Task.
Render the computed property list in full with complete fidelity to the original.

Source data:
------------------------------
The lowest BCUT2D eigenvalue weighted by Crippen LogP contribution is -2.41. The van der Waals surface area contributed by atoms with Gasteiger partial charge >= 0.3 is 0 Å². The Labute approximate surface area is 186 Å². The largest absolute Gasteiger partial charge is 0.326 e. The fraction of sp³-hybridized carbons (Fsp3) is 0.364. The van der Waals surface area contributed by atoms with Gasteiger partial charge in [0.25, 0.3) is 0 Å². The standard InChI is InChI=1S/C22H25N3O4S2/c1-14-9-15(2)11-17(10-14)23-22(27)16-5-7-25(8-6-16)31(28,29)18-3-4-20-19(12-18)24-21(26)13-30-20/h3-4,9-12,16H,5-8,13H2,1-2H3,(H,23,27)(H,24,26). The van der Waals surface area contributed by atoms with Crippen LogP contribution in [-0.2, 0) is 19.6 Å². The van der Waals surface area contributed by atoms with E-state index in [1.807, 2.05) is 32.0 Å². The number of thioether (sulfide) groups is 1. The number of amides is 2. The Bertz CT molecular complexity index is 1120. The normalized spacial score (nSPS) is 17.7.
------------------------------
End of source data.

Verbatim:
The lowest BCUT2D eigenvalue weighted by Crippen LogP contribution is -2.41. The van der Waals surface area contributed by atoms with Gasteiger partial charge >= 0.3 is 0 Å². The Labute approximate surface area is 186 Å². The largest absolute Gasteiger partial charge is 0.326 e. The fraction of sp³-hybridized carbons (Fsp3) is 0.364. The van der Waals surface area contributed by atoms with Gasteiger partial charge in [0.25, 0.3) is 0 Å². The standard InChI is InChI=1S/C22H25N3O4S2/c1-14-9-15(2)11-17(10-14)23-22(27)16-5-7-25(8-6-16)31(28,29)18-3-4-20-19(12-18)24-21(26)13-30-20/h3-4,9-12,16H,5-8,13H2,1-2H3,(H,23,27)(H,24,26). The van der Waals surface area contributed by atoms with Crippen LogP contribution in [-0.2, 0) is 19.6 Å². The van der Waals surface area contributed by atoms with E-state index in [1.807, 2.05) is 32.0 Å². The number of thioether (sulfide) groups is 1. The number of amides is 2. The Bertz CT molecular complexity index is 1120. The normalized spacial score (nSPS) is 17.7.